Former Lear Property has been subject of debate for several years

Local News

ZANESVILLE – If you’ve lived in the Zanesville area for any period of time or even just drove through the city, you’ve most likely seen or at least heard of the former Lear Property on Linden Avenue. The area has never failed to spark controversy since its demolition almost five years ago.

“As soon as demolition started on that, there were concerns and that was about five years ago when they started demolishing it. It was supposed to be cleaned up in phases to drop the building, clean some stuff up, drop the building, clean some stuff up. By the time everybody realized that was going on, it was too late,” Muskingum County Land Bank Executive Director Andy Roberts said.

The former Lear Property was underneath the Muskingum County Land Bank since April of 2020. The City of Zanesville acquired it after posting the minimum bid of $28,000 in June. The city is now in discussions with the U.S. EPA and Ohio EPA to soon perform test borings and gather soil samples to gauge just what all of the environmental hazards are for a property containing asbestos all around its debris. For Mayor and Zanesville native Don Mason, the acquisition is much more than cleaning up a patch of field. The Linden Avenue plot is personal to him.

“I remember when I used to run down Linden Avenue; I lived on the corner or Linden and West Monroe and I would run up and down the street and up and down the street. It was a great neighborhood. People lived across the street and a lot of worked in United Technology as it was known. When I see people come in irresponsibly and illegally tear a building down without asbestos abatement, it maddens me because I know that effects the quality of life of those who lived across the street, who live across the street now, it affects those who drove that area, it affects those who want to use that area to show their family where they grew up or where they worked and its an eyesore,” Mason said.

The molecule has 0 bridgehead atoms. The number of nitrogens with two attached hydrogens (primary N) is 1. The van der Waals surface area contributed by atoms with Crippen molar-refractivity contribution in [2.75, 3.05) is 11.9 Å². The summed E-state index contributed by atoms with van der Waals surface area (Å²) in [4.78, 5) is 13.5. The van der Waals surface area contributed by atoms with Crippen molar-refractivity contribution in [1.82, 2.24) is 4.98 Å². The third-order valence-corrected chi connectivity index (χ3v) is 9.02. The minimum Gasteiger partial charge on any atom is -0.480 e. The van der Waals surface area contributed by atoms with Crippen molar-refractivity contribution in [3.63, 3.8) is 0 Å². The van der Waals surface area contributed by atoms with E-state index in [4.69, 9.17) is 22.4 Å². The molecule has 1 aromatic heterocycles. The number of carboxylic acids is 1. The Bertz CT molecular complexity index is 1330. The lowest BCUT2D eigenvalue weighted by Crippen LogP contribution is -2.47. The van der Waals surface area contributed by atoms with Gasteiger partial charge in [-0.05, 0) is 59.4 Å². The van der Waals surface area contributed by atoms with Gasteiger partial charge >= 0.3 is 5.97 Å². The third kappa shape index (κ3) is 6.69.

Mason feels, in the long term, the project will benefit the community in dividends.

“My overall goal is to increase outside investment into this area and the number one beneficiary is actually going to be a neighborhood but the number two is going to be Zanesville City Schools. If we can bring more investment inside the City of Zanesville, that creates better cash flow for Zanesville City Schools which will help them teach their children, which will help us improve our community, that’s my goal. It’s holistic,” Mason said.

The Former Lear Property is also right across the street from one of the city’s most visited destinations, the Barn Restaurant. Owner Jim Watson has had to look at the wasteland for several years. He is pleased that the land is under city ownership.

“I think the city now has a pretty good plan to get that cleaned up so I’m excited to see that plan come together and you know especially the surface, start there, get that cleaned up and then remedy the piece of property so it an be a usable piece of property,” Watson said.

Although the former Lear Property was purchased for $28,000, the city is operating on a $500,000 budget for its cleanup.